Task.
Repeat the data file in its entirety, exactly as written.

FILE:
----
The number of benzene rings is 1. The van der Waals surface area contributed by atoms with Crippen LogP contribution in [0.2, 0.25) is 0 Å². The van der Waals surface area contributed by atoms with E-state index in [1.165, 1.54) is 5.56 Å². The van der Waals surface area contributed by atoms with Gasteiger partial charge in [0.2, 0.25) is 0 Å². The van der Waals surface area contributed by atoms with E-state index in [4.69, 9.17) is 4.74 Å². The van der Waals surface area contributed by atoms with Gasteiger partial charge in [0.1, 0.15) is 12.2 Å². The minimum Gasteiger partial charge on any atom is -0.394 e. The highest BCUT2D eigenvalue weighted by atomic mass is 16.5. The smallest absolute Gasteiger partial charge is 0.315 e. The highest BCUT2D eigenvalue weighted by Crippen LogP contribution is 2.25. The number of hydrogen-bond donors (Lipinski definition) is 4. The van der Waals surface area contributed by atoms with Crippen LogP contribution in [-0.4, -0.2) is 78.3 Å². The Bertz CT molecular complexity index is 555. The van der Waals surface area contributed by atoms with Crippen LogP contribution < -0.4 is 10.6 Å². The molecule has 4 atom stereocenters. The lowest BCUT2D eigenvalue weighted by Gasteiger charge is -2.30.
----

The number of benzene rings is 1. The van der Waals surface area contributed by atoms with Crippen LogP contribution in [0.2, 0.25) is 0 Å². The van der Waals surface area contributed by atoms with E-state index in [1.165, 1.54) is 5.56 Å². The van der Waals surface area contributed by atoms with Gasteiger partial charge in [0.2, 0.25) is 0 Å². The van der Waals surface area contributed by atoms with E-state index in [4.69, 9.17) is 4.74 Å². The van der Waals surface area contributed by atoms with Gasteiger partial charge in [0.1, 0.15) is 12.2 Å². The minimum Gasteiger partial charge on any atom is -0.394 e. The highest BCUT2D eigenvalue weighted by atomic mass is 16.5. The smallest absolute Gasteiger partial charge is 0.315 e. The highest BCUT2D eigenvalue weighted by Crippen LogP contribution is 2.25. The number of hydrogen-bond donors (Lipinski definition) is 4. The van der Waals surface area contributed by atoms with Crippen LogP contribution in [-0.4, -0.2) is 78.3 Å². The Bertz CT molecular complexity index is 555. The van der Waals surface area contributed by atoms with Crippen LogP contribution < -0.4 is 10.6 Å². The molecule has 4 atom stereocenters. The lowest BCUT2D eigenvalue weighted by Gasteiger charge is -2.30.